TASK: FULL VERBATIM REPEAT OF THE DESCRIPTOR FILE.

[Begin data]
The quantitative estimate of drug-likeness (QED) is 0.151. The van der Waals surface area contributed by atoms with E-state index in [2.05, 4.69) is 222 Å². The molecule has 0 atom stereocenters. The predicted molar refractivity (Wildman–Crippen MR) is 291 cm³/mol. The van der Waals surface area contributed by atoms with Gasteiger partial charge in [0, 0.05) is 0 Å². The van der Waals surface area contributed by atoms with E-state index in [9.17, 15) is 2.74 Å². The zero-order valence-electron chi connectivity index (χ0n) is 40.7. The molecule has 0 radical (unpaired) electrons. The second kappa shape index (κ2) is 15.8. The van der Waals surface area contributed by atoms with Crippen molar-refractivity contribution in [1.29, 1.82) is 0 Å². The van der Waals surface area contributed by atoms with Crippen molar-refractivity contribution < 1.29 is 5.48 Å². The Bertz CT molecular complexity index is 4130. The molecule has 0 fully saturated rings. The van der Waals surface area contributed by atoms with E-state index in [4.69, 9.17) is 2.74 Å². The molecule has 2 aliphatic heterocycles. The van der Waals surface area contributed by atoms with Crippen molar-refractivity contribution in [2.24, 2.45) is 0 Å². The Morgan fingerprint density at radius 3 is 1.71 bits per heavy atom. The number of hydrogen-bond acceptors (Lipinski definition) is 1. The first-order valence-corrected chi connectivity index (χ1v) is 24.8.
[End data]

The quantitative estimate of drug-likeness (QED) is 0.151. The van der Waals surface area contributed by atoms with E-state index in [2.05, 4.69) is 222 Å². The molecule has 0 atom stereocenters. The predicted molar refractivity (Wildman–Crippen MR) is 291 cm³/mol. The van der Waals surface area contributed by atoms with Gasteiger partial charge in [0, 0.05) is 0 Å². The van der Waals surface area contributed by atoms with E-state index in [9.17, 15) is 2.74 Å². The zero-order valence-electron chi connectivity index (χ0n) is 40.7. The molecule has 0 radical (unpaired) electrons. The second kappa shape index (κ2) is 15.8. The van der Waals surface area contributed by atoms with Crippen molar-refractivity contribution in [1.29, 1.82) is 0 Å². The van der Waals surface area contributed by atoms with Crippen molar-refractivity contribution < 1.29 is 5.48 Å². The Bertz CT molecular complexity index is 4130. The molecule has 0 fully saturated rings. The van der Waals surface area contributed by atoms with E-state index in [4.69, 9.17) is 2.74 Å². The molecule has 2 aliphatic heterocycles. The van der Waals surface area contributed by atoms with Crippen molar-refractivity contribution in [2.24, 2.45) is 0 Å². The Morgan fingerprint density at radius 3 is 1.71 bits per heavy atom. The number of hydrogen-bond acceptors (Lipinski definition) is 1. The first-order valence-corrected chi connectivity index (χ1v) is 24.8.